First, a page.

Multi-award winning Qualified Independent Financial Planner, Financial Coach for Women, Podcaster, Trainer & Keynote Speaker
Catherine joined the financial services at the age of 19 and working in a male-dominated sales environment, she learnt a lot about personal finance. She also learnt what people struggled with when it came to managing their money. There was a common thread – lack of education about basic money matters and a heavy influence of personal money habits learnt from childhood.
Catherine’s earliest memory of money was when her dad used to take her and her siblings to the bank every week and put some money into their account. She would love to see the balance going up. Then one day she went to the bank and the money had all gone. This feeling of loss of control led her to believe that money needed to be spent before someone else spent it for her.
A few years later, her dad emigrated to Australia alongside her twin. At the age of 15, Catherine had lost two of the most important people in her life. She felt like she couldn’t control anything that was going on in her life at that time. She had been badly bullied at school with girls spitting in her hair at the bus stop, drawing on her school work, writing about her on the walls of the school corridors and calling her at home with death threats.
When her dad and brother left, she started to try and control the one thing in my life that she could – food, leading to a decade-long struggle with eating disorders.
With her self-esteem and body image at an all-time low, Catherine began to emotionally spend. She was out of control with her money and would rack up debts each month on catalogues and store cards buying clothes. Catherine anticipates that she spent around £50,000 on wasted clothes during her decade-long struggle.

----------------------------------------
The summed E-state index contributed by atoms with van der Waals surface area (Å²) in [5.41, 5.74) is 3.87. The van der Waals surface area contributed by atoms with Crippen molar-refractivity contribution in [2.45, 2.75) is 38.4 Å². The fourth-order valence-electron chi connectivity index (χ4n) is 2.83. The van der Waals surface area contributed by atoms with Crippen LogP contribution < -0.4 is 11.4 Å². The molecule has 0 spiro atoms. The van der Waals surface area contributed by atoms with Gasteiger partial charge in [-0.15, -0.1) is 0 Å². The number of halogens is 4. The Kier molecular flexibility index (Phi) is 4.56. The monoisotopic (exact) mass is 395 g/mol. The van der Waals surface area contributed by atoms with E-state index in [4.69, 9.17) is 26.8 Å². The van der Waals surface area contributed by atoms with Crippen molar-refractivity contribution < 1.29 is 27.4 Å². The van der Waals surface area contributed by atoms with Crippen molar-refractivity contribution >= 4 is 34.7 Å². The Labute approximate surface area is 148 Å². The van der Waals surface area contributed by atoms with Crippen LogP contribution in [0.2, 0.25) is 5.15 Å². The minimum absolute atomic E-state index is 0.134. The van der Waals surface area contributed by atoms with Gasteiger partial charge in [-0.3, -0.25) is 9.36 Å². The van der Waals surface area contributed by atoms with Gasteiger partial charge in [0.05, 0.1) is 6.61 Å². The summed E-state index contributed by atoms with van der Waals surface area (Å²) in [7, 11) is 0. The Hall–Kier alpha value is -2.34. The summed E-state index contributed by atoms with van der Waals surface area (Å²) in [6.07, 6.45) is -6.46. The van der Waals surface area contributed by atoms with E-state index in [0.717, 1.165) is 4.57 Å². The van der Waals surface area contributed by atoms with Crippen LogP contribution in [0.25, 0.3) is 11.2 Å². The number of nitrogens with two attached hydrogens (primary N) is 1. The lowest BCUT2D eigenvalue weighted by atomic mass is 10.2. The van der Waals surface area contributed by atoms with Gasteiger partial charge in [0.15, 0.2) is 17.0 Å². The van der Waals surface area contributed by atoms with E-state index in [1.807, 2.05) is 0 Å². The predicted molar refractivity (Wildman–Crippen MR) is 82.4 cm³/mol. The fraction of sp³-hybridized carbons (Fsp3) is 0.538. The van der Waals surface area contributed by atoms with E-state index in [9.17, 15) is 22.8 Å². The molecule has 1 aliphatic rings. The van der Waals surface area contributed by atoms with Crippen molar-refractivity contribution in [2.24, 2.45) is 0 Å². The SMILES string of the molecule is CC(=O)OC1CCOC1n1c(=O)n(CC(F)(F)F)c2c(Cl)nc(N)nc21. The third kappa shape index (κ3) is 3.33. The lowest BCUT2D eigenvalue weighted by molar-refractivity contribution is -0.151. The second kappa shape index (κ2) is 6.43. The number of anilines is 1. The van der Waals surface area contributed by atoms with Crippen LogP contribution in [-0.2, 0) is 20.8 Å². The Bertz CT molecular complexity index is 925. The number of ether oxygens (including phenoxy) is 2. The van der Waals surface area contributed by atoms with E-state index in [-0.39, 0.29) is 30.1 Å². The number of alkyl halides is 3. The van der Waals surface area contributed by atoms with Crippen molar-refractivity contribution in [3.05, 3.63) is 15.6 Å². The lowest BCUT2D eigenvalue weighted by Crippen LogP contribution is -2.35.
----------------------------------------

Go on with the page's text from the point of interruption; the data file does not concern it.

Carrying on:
In her mid-twenties, Catherine was bought a birthday present of a session with an image consultant. She came to her home and gave advice on style, body-shape, what colours to wear and self-confidence. Catherine was left sitting on her couch surrounded by 10 bin bags of clothes to get rid of. She sat down that evening and cried, feeling like someone had finally given her permission to get rid of the rubbish in her life that she had been holding onto in the hope of making herself feel better. It was a turning point in her life.
It was from that day Catherine made a commitment to herself to build a business that would help women feel better about themselves. She knew that her journey and story would resonate with so many other women who struggle with eating issues and launched her own image consultancy company. She loved every moment of it and finally felt like she was making a difference to other women’s lives.
However, when Catherine’s second son turned five weeks old he was diagnosed with bacterial meningitis and was told that she might lose him. It was a truly awful time but it wasn’t until Thomas came out of hospital that the enormity of it really hit her and she was diagnosed with PTSD. Catherine became incredibly anxious and started overspending. She would go clothes shopping in town and was constantly buying stuff online. She was spending money that she didn’t have on her credit card and was going into overdraft every month. This culminated in £30k of debt. With her financial background she able to recognise what was happening and change her behaviour around money.
In 2017, she decided to set up The Money Panel, feeling that there was an ‘advice gap’ in the market that had been created by regulation changes and lack of education for people about managing their finances.
One thing she really wanted to do was get people talking about money. Money can be a very isolating subject; someone might have had a bad experience that’s left them fearful about money, so they bury their head and don’t deal with it. Someone might feel ashamed or embarrassed that they’ve got themselves into a difficult financial situation.
Catherine regularly produces video content in her community in her pj’s to get others to relax around the taboo subject of money!